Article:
Baisakhi: Celebrating the harvest season and birth of Khalsa : The Tribune India

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Baisakhi: Celebrating the harvest season and birth of Khalsa

Baisakhi: Celebrating the harvest season and birth of Khalsa


This Baisakhi, Tribune Correspondent Manmeet Singh Gill and lensman Vishal Kumar took a round of the city and nearby villages to bring to you the joyful celebrations on this auspicious day marking the harvesting season...

For Punjabis, Baisakhi — colloquially known as Vaisakhi — is not merely an annual wheat-harvesting festival, but over the centuries, it has acquired far wider religious and political connotations.

Here, two big events on Baisakhi need special mention — first, the 10th Sikh master Guru Gobind Singh had formed the Khalsa on this day in 1699; and secondly, hundreds of people who had gathered at Jallianwala Bagh were massacred in the indiscriminate firing by the British troops.

A folklore couplet

Datri nu lvade gungru, harhi wadugi barabar tere” (attach the musical bells to my sickle and I will compete you in harvesting the Rabi crop). Not long ago, the wives used to help husbands during the harvest season and the famous couplet describes a wife’s demand from her husband before the harvest season.

Both events had far wider implications on the political history of the region. If the first event enabled the peasantry to fight against the Mughal empire under the leadership of Baba Banda Singh Bahadur, the second forced Punjabis, especially Sikhs, to fight against the British and within less than next three decades, a strong freedom movement in the region earned country its freedom.

Devotees light candles at the Golden Temple in Amritsar on the occasion of Baisakhi.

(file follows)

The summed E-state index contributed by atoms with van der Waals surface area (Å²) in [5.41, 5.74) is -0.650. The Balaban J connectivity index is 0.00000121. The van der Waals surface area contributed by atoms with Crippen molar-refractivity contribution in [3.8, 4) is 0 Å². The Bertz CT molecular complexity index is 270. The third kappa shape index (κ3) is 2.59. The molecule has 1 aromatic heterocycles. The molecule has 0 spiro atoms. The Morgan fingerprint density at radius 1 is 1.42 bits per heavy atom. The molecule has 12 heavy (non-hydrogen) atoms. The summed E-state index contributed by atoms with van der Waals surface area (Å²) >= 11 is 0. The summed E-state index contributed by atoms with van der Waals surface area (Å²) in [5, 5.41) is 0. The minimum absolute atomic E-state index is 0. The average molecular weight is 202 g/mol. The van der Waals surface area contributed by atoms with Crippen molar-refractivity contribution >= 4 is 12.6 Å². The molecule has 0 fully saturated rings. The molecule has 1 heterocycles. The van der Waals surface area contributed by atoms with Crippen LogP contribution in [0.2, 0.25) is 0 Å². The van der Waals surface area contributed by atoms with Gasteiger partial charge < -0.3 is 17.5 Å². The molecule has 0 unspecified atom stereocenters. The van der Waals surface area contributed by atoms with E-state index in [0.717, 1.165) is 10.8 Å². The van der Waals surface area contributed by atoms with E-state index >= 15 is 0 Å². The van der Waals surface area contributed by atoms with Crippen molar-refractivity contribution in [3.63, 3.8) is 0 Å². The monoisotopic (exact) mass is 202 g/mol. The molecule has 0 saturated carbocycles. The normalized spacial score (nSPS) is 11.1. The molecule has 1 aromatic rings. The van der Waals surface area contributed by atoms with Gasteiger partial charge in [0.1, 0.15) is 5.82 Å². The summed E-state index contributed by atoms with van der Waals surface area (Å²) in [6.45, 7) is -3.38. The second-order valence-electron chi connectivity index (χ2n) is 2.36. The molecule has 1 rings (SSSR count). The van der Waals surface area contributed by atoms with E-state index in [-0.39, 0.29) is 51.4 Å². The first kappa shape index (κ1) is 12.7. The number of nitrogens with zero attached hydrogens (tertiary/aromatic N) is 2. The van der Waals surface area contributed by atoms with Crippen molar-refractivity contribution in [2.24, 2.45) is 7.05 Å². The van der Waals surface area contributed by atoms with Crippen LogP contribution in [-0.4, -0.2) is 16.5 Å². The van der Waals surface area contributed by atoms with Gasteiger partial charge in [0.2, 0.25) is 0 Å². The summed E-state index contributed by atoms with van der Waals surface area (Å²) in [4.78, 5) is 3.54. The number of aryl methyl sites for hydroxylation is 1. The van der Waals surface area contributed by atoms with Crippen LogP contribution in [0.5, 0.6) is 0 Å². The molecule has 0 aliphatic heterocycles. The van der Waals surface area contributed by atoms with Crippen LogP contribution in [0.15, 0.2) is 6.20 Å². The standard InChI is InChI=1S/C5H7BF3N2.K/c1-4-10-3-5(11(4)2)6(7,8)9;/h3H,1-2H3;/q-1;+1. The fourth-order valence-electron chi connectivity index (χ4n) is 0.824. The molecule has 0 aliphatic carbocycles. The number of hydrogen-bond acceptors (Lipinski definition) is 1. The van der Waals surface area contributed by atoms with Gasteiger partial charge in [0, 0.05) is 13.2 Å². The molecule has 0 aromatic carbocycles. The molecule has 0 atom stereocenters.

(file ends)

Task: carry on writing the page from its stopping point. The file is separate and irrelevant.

For Punjabis, Baisakhi is a mix of several emotions — joy, devotion, sacrifice and hope and it is this hope that fills most with joy. Joyous celebrations on the day are no secret, as fairs are held in almost every town and big village, where people gather in large numbers and celebrate.

Amid all of this joy and celebrations, here is an environmental concern too! Not many decades ago, Baisakhi was a festival to celebrate the completion of harvesting. There is no bigger testimony than the famous poem ‘Vaisakhi’ by legendary poet Dhani Ram Chatrik. In this poem, which has acquired the status of folklore, Chatrik depicted how farmers celebrated the festival after harvesting the wheat crop.

Old vs New: Tools displayed at an exhibition at a local college. Though the harvesting has become mechanised, old tools are a testimony to the hard work and strength of Punjabi farmers.

However, in the present times, with change in climatic conditions, a large number of farmers, especially in Majha region, are still waiting for their crop to ripe.

Faith calling: For the faithful, the Baisakhi doesn’t begin until they take a dip in the holy sarovar at the Darbar Sahib. A large numbers of devotees turn up at the Golden Temple early in the morning to take a dip on the holy occasion of Baisakhi.

Animal Fashion: Punjabis love decorating their animals with ‘haar’, ‘hammelan’ & ‘gungru’. A visitor selects a few accessories.

Horse Power: The pashu melas on Baisakhi are special, as these are meant for the sale and purchase of horses as well.

Celebrations abound: Bhangra and Giddha are a part of any celebration and why not on Baisakhi?

Khalsa AID organised an event near the Golden Temple to create awareness about turban on Baisakhi in Amritsar on Thursday.

Hard labour: A worker separates wheat from chaff at the local grain market.

All work and no play: An old farmer sews gunny bags full of wheat grains.

Quality Check: A procurement agent checks moisture content in wheat grains.

#baisakhi #banda singh bahadur #farmers #guru gobind singh #jallianwala bagh #khalsa #Sikhs


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